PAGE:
News from Apr 10, 2019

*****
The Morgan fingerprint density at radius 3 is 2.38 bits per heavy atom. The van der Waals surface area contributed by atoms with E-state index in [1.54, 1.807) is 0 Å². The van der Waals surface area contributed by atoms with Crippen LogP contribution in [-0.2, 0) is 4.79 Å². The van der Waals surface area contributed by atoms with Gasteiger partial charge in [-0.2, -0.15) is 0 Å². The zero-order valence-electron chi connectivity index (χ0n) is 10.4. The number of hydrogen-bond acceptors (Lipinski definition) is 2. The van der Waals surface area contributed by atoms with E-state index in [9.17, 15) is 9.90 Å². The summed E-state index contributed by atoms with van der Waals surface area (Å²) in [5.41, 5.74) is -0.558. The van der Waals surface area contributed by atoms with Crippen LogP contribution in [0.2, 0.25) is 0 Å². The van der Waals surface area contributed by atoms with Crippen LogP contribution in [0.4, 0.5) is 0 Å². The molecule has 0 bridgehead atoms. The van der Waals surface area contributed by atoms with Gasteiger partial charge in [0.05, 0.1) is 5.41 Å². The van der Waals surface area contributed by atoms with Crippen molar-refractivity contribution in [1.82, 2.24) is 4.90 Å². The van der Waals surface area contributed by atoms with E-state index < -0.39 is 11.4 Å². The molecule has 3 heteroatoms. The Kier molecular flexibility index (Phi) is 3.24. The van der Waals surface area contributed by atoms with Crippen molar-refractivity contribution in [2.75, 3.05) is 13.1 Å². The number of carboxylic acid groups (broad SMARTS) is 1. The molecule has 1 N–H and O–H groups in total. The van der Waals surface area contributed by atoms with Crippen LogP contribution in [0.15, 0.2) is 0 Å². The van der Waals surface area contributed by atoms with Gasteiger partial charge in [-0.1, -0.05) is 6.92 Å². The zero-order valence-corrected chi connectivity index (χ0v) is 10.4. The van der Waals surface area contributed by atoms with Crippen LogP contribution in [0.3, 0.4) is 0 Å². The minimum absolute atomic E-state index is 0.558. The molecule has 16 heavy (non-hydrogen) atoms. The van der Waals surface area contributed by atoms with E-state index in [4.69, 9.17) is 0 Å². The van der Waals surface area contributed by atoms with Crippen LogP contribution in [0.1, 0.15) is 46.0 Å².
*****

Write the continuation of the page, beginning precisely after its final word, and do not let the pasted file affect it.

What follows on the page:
This article argues that the delineation of the current debate on sovereignty in times of globalization and the manner of questioning are problematic. Although various understandings of sovereignty differ in terms of content, they nevertheless reproduce the same conceptual structure: of a rigid binary separation into internal/external, national/global, a container theory of space, the need to search for the supreme, a (political, ethical, legal) skepticism and the idea of the uniformity of the sovereign entity (state, people, law). The continuity of this conceptual structure has contributed to the fact that not only our political, social and legal thinking and imaginaries have been shaped for centuries by the logic of sovereignty thinking, but also and above all our political practices. The article works out the manner in which this conceptual structure – and not just the content of the concept – is already theory-forming in terms of the structural composition of social and political realities, circumstances, problems and approaches, and its consequences cannot be reflected upon in a debate that postulates the concept of sovereignty. My criticism is that, in the process, important empirical insights about the driving forces of globalization and the economic materiality of global power relationships get lost and decisions are taken that are questionable in a normative sense, in terms of the authorization of actors on the one hand and the delegitimization and exclusion of actors on the other.